Average sensory penetration depth (SD) at T=0 was 3.90 mm, an increase of 2.55 mm from placebo, also a statistically significant difference (p<0.0001. Neither cutaneous perception of pain (CP), vascularity in the region (EI), side of treatment, nor skin thickness had a significant effect on the measurements at T=0. Pain threshold depth increased to an average depth of 10.68 mm at T=60 (a 7.33 mm increase from placebo), demonstrating durability of the effect.

Study 5

In another randomized, double-blind, placebo-controlled, study, 48 children were stratified by age group (5 to 7 years, 8 to 11 years, and 12 to 18 years) to compare the efficacy of the Electrotransport System with placebo (no current) in providing local dermal anaesthesia prior to venipuncture. Based on scaled scoring using one or both of a Nine Face Integrated Scale and a Visual Analog Scale, children treated with the Platform III Electrotransport System experienced significantly less pain during the venipuncture procedure than did subjects treated with the placebo patch for all age groups in these studies. The length of this scale is 10 cm. The Nine-Face Interval Scale, illustrated in FIG. 15, scores the occurrence and extent of pain experienced by children as assessed by their parent(s)/guardian(s). The Visual Analogue Scale (VAS) is a horizontal liner scale where the lowest value represents the least pain or no pain and the highest value represents the most pain. Units are from 0 to 10.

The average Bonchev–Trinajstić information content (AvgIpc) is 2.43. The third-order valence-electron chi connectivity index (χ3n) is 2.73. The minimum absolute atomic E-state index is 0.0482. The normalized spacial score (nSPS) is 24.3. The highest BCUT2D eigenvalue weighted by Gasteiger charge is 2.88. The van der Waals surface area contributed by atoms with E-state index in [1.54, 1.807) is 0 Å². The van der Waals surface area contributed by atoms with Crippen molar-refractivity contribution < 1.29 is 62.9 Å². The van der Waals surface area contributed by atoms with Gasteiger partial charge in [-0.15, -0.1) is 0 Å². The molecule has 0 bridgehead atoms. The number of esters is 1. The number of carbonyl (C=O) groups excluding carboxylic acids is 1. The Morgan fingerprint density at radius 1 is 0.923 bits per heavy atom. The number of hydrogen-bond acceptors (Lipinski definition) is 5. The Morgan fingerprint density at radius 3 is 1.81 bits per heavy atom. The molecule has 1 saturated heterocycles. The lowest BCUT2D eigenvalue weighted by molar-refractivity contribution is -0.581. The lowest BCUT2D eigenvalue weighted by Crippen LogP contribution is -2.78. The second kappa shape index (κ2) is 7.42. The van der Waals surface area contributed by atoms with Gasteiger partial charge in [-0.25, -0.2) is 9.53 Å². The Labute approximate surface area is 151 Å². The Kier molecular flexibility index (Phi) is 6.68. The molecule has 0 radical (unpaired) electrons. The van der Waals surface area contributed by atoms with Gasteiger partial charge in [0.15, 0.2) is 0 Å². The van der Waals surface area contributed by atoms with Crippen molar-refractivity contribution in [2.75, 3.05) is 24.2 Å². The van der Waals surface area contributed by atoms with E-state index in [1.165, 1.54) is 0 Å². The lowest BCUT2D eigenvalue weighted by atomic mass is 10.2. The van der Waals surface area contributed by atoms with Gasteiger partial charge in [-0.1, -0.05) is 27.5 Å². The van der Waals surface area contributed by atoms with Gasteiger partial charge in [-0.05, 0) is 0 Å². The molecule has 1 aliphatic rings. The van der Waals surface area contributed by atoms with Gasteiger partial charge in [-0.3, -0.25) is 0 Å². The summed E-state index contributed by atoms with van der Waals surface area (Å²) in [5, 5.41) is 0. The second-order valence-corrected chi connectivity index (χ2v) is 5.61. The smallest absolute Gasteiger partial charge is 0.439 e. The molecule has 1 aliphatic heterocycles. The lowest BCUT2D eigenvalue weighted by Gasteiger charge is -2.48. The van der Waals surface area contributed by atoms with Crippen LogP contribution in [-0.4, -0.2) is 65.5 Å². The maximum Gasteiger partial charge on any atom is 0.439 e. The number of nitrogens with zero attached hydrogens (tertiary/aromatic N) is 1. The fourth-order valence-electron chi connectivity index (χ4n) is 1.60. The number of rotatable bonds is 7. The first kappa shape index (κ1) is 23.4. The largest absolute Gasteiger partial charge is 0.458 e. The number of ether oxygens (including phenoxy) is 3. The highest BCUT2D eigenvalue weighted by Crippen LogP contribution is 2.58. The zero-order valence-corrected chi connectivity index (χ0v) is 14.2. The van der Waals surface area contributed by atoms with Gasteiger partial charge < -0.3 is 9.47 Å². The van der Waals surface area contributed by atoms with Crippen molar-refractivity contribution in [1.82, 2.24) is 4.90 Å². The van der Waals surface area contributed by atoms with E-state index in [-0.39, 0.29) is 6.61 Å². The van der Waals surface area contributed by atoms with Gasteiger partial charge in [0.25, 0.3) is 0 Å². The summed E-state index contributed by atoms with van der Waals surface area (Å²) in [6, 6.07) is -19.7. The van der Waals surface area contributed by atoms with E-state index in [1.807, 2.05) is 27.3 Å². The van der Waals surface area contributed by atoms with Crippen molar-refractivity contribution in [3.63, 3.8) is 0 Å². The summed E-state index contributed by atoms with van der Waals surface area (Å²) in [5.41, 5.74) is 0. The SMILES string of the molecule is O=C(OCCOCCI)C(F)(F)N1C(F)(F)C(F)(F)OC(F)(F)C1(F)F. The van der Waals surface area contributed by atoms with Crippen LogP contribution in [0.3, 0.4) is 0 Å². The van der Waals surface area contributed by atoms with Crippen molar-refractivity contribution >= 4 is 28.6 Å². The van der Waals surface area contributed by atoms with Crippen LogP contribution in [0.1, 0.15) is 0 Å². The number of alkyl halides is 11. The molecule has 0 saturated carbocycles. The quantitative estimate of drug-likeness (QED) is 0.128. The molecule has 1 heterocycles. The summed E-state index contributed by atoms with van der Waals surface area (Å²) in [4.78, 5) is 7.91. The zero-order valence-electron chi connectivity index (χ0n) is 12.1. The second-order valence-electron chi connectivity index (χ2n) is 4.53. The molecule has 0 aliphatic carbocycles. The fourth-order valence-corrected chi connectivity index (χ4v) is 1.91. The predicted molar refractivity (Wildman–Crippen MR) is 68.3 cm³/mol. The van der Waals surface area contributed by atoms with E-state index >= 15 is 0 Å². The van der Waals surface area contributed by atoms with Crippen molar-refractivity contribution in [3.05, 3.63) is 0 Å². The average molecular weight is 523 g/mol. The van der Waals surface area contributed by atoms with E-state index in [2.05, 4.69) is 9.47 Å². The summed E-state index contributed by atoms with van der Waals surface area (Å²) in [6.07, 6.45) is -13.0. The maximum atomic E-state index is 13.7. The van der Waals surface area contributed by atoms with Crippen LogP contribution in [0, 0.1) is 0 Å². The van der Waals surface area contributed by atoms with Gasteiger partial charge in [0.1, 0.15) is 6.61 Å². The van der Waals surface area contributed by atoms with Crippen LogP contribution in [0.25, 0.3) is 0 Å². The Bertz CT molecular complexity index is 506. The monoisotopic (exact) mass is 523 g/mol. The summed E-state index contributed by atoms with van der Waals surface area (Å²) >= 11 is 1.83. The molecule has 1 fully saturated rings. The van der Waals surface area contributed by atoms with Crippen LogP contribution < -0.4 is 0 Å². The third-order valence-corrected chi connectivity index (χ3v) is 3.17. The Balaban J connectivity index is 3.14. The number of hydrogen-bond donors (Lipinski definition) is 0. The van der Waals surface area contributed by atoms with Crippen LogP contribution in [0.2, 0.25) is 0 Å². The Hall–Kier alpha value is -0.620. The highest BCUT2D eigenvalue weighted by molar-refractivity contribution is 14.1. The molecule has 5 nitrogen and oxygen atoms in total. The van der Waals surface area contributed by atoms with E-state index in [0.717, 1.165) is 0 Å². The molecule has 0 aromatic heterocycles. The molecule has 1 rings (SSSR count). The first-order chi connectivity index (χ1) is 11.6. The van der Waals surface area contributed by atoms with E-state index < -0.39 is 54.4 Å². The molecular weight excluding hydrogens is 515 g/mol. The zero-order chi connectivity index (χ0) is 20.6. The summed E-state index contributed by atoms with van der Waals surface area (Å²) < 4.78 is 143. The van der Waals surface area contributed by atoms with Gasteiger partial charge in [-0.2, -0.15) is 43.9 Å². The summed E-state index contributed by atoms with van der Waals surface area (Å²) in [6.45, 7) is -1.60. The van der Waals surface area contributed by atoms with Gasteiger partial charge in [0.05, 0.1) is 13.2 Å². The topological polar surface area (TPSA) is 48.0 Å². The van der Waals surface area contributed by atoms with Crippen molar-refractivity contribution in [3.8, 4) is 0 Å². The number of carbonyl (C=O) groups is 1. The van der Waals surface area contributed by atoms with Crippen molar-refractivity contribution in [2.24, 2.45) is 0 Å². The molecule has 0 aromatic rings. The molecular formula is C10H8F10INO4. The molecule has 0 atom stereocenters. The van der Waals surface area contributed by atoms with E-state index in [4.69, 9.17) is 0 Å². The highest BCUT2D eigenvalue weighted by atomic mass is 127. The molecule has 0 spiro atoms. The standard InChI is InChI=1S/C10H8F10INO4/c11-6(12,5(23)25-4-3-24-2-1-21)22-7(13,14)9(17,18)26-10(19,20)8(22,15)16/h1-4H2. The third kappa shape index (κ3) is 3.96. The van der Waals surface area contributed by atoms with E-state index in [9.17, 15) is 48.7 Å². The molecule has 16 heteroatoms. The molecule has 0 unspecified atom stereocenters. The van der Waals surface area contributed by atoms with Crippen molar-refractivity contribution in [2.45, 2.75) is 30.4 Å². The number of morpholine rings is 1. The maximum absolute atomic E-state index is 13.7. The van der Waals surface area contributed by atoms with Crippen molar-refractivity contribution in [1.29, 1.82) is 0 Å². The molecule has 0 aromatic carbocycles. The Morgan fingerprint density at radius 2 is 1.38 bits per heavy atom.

Multiple clinical studies were conducted to demonstrate that the Electrotransport System was effective for its intended use in achieving topical dermal anaesthesia.

The variables chosen to assess the efficacy of the Electrotransport System in achieving dermal anaesthesia were venipuncture, IV cannulation, incisional or excisional procedures for the removal of superficial skin lesions, and laser treatment for the removal of superficial skin lesions. Both controlled and uncontrolled studies were included in the overall investigational plan.

Venipuncture and IV Cannulation Studies

Studies show that the Electrotransport System is effective in achieving local dermal anaesthesia for venipuncture, IV cannulation and the laser treatment of superficial skin lesions.